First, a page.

Ottawa, April 14, 2005 – The Canadian Broadcast Standards Council (CBSC) today released its decision concerning the retention of logger tapes by radio station CJAD-AM in Montreal. The CBSC had received a complaint about the station’s broadcast of an episode of the Tommy Schnurmacher Show and the radio station confirmed the availability of the tapes; however, the station was unable to deliver tapes of the episode in question when requested to do so as a part of the CBSC’s review of the file. The CBSC Quebec Regional Panel found the broadcaster in breach of its obligation to retain logger tapes.
A listener had complained to the CBSC about comments made by the program host regarding the Governor-General and one of her trips overseas. Without the tapes, the Quebec Regional Panel was unable to rule on the substance of the complaint. The Panel pointed out the importance of the obligation to retain logger tapes for any regulatory evaluation of a complaint. It added that the CBSC Manual for broadcaster members requires them to furnish tapes of challenged programming upon request of the CBSC Secretariat. In referring to previous decisions where broadcasters had been found in violation of this responsibility of membership, the Panel stated that it
does not assume any deliberate act on the part of the broadcaster to make the tape unavailable, particularly since there is every chance that the host’s comments might, from a substantive point of view, have been found to be within the reasonable ambit of political commentary, had the logger tapes been reviewed. That aside, the Panel considers that the language of the CBSC Manual is unequivocal. It provides that the obligation of the broadcaster is to retain the logger tape of a challenged program “from the time of any request by the Secretariat until such time as the CBSC notifies the broadcaster that it is no longer necessary to hold the tape for purposes of resolution of the complaint.” [Emphasis added] It is not for the broadcaster to determine when it is no longer necessary to hold the tape. That is the responsibility of the Secretariat. In the present matter, the tape was requested well within the Council’s customary time frame for file evaluation. […] The failure to retain the tapes constitutes a breach of the broadcaster’s obligations of membership in the Council.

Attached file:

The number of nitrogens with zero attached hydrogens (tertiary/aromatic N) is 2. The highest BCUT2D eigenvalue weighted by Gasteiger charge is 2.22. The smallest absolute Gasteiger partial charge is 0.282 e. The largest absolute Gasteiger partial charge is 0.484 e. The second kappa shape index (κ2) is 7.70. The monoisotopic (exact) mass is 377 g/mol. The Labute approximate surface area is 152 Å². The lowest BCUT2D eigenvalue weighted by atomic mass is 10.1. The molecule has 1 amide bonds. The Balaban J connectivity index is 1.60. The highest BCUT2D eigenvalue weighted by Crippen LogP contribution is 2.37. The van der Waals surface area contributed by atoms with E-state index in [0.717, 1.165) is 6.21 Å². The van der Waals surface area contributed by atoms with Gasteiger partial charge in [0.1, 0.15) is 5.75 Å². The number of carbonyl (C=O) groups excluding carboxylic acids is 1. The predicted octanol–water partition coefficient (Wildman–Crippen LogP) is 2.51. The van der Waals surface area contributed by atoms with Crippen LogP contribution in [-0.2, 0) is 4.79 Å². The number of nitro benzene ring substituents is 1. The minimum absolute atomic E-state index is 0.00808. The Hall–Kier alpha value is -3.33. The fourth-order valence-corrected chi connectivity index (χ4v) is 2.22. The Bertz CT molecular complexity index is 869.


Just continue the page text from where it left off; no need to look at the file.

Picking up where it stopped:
Canada’s private broadcasters have themselves created industry standards in the form of Codes on ethics, gender portrayal and television violence by which they expect the members of their profession will abide. In 1990, they also created the CBSC, which is the self-regulatory body with the responsibility of administering those professional broadcast Codes, as well as the Code dealing with journalistic practices first created by the Radio Television News Directors Association of Canada (RTNDA) in 1970. More than 550 radio and television stations and specialty services from across Canada are members of the Council.
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All CBSC decisions, Codes, links to members' and other web sites, and related information are available on the CBSC's website at www.cbsc.ca. For more information, please contact the CBSC National Chair, Mme Andrée Noël CBSC Executive Director, John MacNab